Photo courtesy of
I remember having read, few months back, about the differences between networking behaviors in the workplace relatively to gender. The study (that I wasn’t lucky to find again) stated that while men tend to create small interlocked networks within the workplace, women had more access to networks outside the company’s walls. I’m not sure about the viability of such generalization but the major take away is the dichotomy there seems to be between bonding inside the organization vs bridging beyond it.
The bridging/bonding social capital
The bonding vs bridging question has actually been of interest to many ‘Social Capital’ researchers. While there is still no consensus over the definition of social capital in the research circle, most definitions focus on the benefits Individuals derive from knowing others with whom they form networks of interconnected agents.
It is worth mentioning that the effects of social capital aren’t necessarily positive. For example, while dense networks may provide useful resources such as improved quality of information, a means for control, influence and power; the danger of closed social networks lies in the fact that the relation specific capital that is developed over time may lead to a tendency to stick to existing linkages and networks start to suffocate. (Beugelsdijk)
In his book, Bowling alone: the collapse and revival of American community, Puttnam distinguished between ‘bridging social capital’ as bonds of connectedness that are formed across diverse social groups, and ‘bonding social capital’ that cements only homogenous groups.
So if we translate the study in such terms, it seems that women, as opposed to men, value their bridging social capital more than their bonding social capital. We could try to depict the whys and hows of such a difference but a more pertinent question for me is: Which networking strategy is more effective (regardless of who adopted it)?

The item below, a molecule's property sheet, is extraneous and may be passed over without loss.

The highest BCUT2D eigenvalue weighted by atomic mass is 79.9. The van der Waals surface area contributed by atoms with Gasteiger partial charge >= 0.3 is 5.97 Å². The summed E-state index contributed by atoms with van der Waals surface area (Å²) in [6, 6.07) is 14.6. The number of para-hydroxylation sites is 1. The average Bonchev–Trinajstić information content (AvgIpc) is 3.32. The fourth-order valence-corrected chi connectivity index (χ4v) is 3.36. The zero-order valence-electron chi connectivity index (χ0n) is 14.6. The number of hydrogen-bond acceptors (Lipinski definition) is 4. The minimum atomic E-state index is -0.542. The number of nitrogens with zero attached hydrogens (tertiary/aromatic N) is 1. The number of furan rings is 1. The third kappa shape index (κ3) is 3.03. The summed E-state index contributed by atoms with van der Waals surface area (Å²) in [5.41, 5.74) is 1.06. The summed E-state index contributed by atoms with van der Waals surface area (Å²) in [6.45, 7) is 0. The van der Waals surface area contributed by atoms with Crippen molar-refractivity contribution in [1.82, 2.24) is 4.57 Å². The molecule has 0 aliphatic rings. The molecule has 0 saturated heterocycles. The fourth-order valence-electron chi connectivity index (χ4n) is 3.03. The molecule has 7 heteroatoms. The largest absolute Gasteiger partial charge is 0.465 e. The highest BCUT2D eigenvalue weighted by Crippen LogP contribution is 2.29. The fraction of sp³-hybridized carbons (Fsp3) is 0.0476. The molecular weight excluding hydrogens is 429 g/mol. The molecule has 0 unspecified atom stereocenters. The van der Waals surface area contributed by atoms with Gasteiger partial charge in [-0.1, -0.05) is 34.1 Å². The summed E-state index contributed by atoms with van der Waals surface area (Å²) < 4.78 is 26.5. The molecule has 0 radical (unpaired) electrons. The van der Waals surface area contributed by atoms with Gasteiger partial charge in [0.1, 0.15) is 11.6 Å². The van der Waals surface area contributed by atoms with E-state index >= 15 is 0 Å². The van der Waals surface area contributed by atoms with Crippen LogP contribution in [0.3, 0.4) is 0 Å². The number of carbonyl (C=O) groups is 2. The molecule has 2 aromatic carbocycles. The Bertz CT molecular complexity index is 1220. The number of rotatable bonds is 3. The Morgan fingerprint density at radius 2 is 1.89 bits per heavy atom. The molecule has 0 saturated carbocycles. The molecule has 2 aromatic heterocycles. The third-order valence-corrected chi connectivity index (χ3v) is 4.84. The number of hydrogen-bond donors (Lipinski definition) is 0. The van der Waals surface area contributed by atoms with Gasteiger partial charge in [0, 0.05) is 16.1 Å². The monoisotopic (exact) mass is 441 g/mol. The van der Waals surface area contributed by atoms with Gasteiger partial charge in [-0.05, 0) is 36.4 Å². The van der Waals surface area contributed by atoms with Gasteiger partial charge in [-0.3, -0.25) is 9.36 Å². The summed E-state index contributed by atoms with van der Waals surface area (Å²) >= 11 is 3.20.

To bond or to bridge?
When it comes to social networks, the number of links does not always matter. Besides, the fact that every link is costly to maintain (in time and effort) makes it humanly impossible for us to go beyond certain limitations. So the quality and type of the links between agents is far more influential; making the question of bonding vs bridging even more pertinent to ask.
It is obvious that within the workplace, one cannot survive unless he is woven inside the organizational network. Such a network offers access to information, a shared vision and collective goals. It is then much natural for most workers to aim for bonding than for Bridging. In power of the networked workers, I stressed on the necessity of spanning structural holes (aka bridging) because it’s the one that is counter-intuitive. On daily basis, we tend to follow an unconscious bias, linking with nodes we already know, which are inevitably the more connected nodes of our network; while much more opportunities lay in the ones outside of our immediate reach.
Bonding leads to strong ties that take a lot of effort to maintain. On the other hand, it takes a great effort to reach out towards non-trivial nodes. It is then easy to see how both networking strategies have rewards and costs. And this creates tradeoffs in the design of an optimal network structure.
Hence we should not be asking “To bond or to bridge?” since we cannot do without either one of them. A far more interesting question for the employer and the organization would be: how much can we do of both?